If there was one message drilled into the heads of attendees at the Business of Blockchain event co-hosted by the MIT Technology Review and the MIT Media Lab it’s this: Blockchain looks like it could follow the same mind-blowing, world-altering trajectory of the internet.
The only problem is, presenters at the Business of Blockchain event couldn’t quite agree on just where blockchain technology is on the internet timeline. “We’re investing like it’s 1998,” said Joi Ito, director at the MIT Media Lab, which houses the Digital Currency Initiative. “But I think it’s like 1989 in terms of the level of standardizations we have.”
Amber Baldet, who is heading up the blockchain effort at JP Morgan, said Ito’s 1989 marker was actually optimistic and suggested we rewind the clock another 20 years.
“The joke I make is that we’re actually in ARPANET 1969,” she said, referring to a time when the early packet switching network was barely a network at all — it was just four university computers connected together. “I keep a diagram of ARPANET from 1969 behind my desk because it looks remarkably like the [blockchain] proof of concept and pilot diagram that I have where we’re connecting two banks and one market infrastructure provider.”
Plus, there are key differences between the two technologies — one of the biggest is, to use the conference’s wording, the business of blockchain.
“With the internet, we had a couple of decades where people basically left us alone,” Ito said. “And we could make very non-commercial decisions like the idea of carrying packets for each other. That’s a very hippie move.”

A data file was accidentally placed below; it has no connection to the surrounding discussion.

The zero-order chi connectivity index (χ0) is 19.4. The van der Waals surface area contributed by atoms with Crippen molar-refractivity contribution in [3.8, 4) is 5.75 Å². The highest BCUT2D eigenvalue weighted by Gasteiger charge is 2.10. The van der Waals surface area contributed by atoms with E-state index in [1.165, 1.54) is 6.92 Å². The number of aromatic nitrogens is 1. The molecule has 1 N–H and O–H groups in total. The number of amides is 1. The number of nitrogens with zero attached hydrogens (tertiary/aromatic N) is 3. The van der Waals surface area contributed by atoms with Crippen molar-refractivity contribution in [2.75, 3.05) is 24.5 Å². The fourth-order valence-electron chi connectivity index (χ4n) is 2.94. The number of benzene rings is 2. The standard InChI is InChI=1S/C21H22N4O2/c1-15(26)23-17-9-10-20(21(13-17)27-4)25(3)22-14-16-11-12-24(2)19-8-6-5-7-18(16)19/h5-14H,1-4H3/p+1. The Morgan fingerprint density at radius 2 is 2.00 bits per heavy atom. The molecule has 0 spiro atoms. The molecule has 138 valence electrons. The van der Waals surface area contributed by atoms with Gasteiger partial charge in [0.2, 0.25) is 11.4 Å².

That isn’t the case for blockchain developers. Corporations and venture capitalists are pouring money into blockchain technology and demanding a return on investment. The demand is unprecedented, according to Baldet, and developers have to work at a pace that poses inherent risk. “With what other technology would we consider taking something to production with real money that’s never been tested in a real-world environment before? I mean, nobody picked up databases or relational databases without having seen them in plenty of other contexts first,” she said.
But the internet-blockchain comparison is not without merit. And, as middle school students no doubt learn in their civics and government classes: History has a tendency to repeat itself.
Indeed, one of Ito’s takeaway messages was that attendees consider the lessons learned from the development of the internet. The internet protocols that won the day were often affiliated with academic and government funding, he said. Companies that survived the booms and busts of the World Wide Web kept a pulse on the conversations happening in nonprofit developer communities (such as academia, which often creates the open standards for the private sector) and remained flexible enough to transition as the technology changed.
“So, my advice, if I had it: It’s a long game; you should build expertise, you should spend strategically in building models and ideas, but I think you have to be prepared for quite a bit of change and disruption,” Ito said. “I would pay attention to the open standards and layers where [there are] communities of expertise.”